When cyber criminals steal credit cards or buy stolen credit cards, they are buying somewhat of an unknown.
Small time crooks test small numbers of cards by trying to use them at self service gas pumps in the middle of the night, but that doesn’t scale up and you run the risk of getting caught.
In addition, what if all the data isn’t there. Maybe an address is missing. Or a zip code. Maybe the crook didn’t get the CVV code.
So what is a better way to do that?
You run a small dollar transaction on a small business or small charity web site. These businesses don’t have the fancy anti-fraud measures that Amazon or The Home Depot have.
Sometimes new businesses haven’t learned their lessons yet either.
Let’s assume that the crook make a $5 contribution to a small charity. The web site asks for a zip code that you don’t have so you start guessing. The web site isn’t smart enough to stop you after 5 tries. Or a hundred tries or any number of tries. It turns out that the merchant’s credit card front end doesn’t stop you either. Eventually you get the right zip code and the person who’s card was stolen gets hit with a $5 charge.
However because this is online and no one is watching, the crooks automate the process. A “bot” can test all 99,999 zipcodes in a few seconds – as fast as the web site can respond. There are only 999 possible CVV numbers for a Mastercard or Visa card, so that goes even quicker.
Now here is the rub.
When the person who’s card was stolen disputes the charge, the bank charges the merchant or the charity back for the $5. BUT, they also charge the merchant or charity a chargeback fee of maybe $100.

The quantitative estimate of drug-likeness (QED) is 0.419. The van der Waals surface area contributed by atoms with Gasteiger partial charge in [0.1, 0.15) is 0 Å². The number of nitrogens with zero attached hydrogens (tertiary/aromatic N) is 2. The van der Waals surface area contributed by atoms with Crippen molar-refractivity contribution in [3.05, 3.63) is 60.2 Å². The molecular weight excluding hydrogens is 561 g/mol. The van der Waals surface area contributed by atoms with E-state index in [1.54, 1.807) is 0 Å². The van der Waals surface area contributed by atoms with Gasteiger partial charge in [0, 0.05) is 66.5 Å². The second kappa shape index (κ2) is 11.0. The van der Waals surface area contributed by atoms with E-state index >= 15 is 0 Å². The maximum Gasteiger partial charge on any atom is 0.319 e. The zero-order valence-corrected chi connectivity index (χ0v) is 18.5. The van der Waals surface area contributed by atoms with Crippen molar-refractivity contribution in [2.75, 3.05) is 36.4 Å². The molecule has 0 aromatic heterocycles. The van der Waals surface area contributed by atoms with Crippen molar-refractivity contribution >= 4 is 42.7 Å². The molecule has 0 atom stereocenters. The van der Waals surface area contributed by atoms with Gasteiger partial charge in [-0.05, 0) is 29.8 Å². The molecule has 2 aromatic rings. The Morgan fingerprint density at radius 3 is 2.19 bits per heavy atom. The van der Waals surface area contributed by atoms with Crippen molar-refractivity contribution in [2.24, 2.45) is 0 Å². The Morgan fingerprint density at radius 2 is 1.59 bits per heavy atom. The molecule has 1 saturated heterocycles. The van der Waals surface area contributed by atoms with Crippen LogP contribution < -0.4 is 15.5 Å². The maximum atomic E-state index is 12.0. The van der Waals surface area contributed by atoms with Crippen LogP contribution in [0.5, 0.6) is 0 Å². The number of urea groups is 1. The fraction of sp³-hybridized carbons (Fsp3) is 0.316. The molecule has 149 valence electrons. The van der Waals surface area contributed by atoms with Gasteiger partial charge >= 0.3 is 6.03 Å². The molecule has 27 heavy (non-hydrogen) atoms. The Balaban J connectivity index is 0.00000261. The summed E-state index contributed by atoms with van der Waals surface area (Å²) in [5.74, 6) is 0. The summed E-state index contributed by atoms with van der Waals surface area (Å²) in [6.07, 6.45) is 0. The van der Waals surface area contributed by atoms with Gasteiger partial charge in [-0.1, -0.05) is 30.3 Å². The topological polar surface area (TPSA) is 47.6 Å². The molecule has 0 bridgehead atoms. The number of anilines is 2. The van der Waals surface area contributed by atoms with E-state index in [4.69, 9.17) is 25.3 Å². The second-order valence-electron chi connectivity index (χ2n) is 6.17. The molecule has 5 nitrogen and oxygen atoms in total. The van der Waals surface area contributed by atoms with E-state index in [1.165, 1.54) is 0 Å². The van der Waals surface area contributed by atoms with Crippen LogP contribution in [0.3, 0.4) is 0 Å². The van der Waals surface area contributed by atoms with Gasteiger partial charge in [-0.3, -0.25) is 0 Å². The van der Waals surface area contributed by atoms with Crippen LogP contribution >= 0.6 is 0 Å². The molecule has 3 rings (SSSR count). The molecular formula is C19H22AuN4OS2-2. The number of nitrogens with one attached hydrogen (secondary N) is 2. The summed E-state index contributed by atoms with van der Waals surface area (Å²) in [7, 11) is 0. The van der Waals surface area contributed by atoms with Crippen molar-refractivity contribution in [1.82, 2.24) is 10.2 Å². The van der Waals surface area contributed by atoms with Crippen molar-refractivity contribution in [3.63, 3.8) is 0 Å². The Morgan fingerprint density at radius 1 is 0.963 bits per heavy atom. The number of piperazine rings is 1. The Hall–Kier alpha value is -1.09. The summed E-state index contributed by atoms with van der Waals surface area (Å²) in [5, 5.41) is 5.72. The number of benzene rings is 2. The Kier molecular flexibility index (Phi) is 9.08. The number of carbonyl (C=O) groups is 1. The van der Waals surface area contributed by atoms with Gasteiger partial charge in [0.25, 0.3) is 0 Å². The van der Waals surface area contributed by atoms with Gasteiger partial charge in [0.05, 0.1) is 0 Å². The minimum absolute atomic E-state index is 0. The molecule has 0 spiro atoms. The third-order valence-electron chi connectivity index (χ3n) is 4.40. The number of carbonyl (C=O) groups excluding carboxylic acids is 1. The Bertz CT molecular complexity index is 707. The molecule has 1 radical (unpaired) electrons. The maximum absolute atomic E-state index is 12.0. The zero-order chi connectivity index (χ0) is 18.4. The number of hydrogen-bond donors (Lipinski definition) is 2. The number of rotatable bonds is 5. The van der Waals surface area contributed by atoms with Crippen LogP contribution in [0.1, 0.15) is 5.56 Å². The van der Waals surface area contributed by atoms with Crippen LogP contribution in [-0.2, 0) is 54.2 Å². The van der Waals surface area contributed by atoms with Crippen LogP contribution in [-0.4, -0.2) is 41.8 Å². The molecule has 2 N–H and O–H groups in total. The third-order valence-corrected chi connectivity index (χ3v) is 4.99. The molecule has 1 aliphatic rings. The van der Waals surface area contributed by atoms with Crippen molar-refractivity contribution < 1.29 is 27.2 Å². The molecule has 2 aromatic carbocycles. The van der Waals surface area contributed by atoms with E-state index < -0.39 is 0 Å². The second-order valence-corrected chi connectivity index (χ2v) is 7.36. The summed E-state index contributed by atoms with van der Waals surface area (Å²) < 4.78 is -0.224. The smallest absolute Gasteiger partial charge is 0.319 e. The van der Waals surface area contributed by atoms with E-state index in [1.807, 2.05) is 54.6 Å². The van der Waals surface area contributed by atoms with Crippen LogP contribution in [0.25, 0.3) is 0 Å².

For a small business, if they get hit with a dozen $5 charges and those get reversed, they lose $60. But, they might also get hit with a thousand dollars (or more) in charge-back fees.
If instead of a dozen cards, it is a hundred cards, then the charge-back fees can be in the many thousands.
Some things that merchants can do –
Limit the number of attempts to complete a charge – after say 3 or 4 tries the entire transaction gets wiped and the crook has to start over. A limited number of failed transactions from a single IP address in a period of time also helps. Anything to slow the crooks down.
If there are multiple transactions (more than say, 2 or 3) from the same computer from different people in a short period of time, that is another red flag.
I have even seen web sites that don’t even ask for the card verification number.
Another possibility is to outsource the fraud detection process to experts.
This is a rapidly evolving world and small businesses are a target just because they think they are not a target. What works to protect you today may not protect you tomorrow.
Information for this post came from Small Biz Daily.